TIFF Review: Loro
Loro tells two stories. The first is about the rise of an ambitious man trying to become a political player through the liberal use of sex, drugs, and money. He basically bankrupts himself desperately trying to catch the eye of the other key figure of the film: one of the world’s most scandal-ridden international figures (in the pre-Trump era, anyway) Silvio Berlusconi.
The first half of the film is dedicated into detailing the excesses of the former, while the second half devotes itself to the private life of Berlusconi as he seeks to find a path back into power. The insight into the famously narcissistic political player in combination with the astute performance of Toni Servillo in the lead role are the only things that make this film remotely worthwhile, as it frequently descends into a self-indulgent mess.
Riccardo Scamarcio does his best to bring life to the role of Sergio, a social climbing wannabee politico, but there’s no way to avoid the fact that the character is charmless and inherently unlikeable. There is an intention to satirize the Italian elite’s extreme womanizing (or at least that is the charitable view I am willing to bestow upon the film), but if that is indeed the case, it misses the mark widely.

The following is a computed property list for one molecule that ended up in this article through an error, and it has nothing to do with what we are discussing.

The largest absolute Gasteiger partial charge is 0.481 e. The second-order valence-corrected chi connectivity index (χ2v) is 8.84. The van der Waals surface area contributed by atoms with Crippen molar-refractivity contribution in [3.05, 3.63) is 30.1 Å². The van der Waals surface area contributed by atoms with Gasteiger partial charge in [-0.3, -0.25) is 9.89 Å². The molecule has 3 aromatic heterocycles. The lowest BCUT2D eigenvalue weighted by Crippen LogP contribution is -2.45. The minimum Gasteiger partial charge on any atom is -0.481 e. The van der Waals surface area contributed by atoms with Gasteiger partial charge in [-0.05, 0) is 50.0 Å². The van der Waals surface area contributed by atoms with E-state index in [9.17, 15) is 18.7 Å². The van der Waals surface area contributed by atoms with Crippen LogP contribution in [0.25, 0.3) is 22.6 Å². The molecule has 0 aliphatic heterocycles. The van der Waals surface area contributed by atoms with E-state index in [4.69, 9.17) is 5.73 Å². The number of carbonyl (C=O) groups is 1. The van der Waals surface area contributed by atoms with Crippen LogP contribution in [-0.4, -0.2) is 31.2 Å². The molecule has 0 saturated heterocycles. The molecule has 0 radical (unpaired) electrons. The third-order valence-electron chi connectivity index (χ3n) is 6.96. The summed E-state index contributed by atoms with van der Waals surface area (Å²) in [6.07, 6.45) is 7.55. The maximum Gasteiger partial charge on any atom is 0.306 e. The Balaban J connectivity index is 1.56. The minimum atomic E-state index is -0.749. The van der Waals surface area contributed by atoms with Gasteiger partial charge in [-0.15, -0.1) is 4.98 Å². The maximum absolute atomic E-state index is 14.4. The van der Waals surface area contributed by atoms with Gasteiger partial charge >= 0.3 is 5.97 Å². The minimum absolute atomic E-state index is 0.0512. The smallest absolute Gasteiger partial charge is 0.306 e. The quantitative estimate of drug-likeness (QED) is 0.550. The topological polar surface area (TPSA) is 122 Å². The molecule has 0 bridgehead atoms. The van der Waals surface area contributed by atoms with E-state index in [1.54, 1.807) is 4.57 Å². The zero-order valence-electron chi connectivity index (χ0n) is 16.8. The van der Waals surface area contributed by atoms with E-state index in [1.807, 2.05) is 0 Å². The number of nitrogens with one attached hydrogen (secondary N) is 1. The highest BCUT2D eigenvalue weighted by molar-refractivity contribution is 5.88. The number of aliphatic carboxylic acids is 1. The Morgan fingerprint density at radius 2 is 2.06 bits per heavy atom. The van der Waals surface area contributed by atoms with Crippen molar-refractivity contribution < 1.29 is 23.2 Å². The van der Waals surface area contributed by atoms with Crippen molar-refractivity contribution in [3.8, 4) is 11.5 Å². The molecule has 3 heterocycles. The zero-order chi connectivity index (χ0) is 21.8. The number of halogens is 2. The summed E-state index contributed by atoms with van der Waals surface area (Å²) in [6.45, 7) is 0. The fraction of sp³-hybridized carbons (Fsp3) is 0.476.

Rather than condemning or even gently mocking the powerful men who cruelly treat the women in their lives like chattel, it can’t help but glorify their behavior. Sergio embarks on a Herculean task to build a roster of beauties to take part in a non-stop party he holds in a rented villa with sight lines to Berlusconi’s private retreat. His enjoyment of beautiful women is well known, and Sergio believes that if he can be seen as a potential purveyor of such delights into the old man’s life, he will be well-placed to gain power and influence moving forward.
The women are a means to an end, and fill the screen in a way that feels inherently explotative. They are not people in the eyes of our main character, just a collection of body parts that will guarantee his entrance into the higher eschelon of Italian political society, and there is nothing in the writing or direction that encourages the audience to view this particularly negatively.
Loro is a film filled with characters utterly devoid of any redeeming qualities. It’s a testament to Servillo’s skill as an actor that we feel even a vague sense of pity for Berlusconi’s pathetic old man desperately trying to cling to the things that made him feel virile and powerful. It’s no secret that the film drastically improves in the second half of the film, once we are free to abandon the charmless Sergio and delve more fully into the psychological workings of Italy’s former prime minister.
But despite this, the film is far too long and meandering, seemingly unsure of exactly what it most wants to focus on and what exactly is the point of all this. The result is a major misfire from director Paolo Sorrentino, who received nearly universal acclaim for his 2013 film The Great Beauty.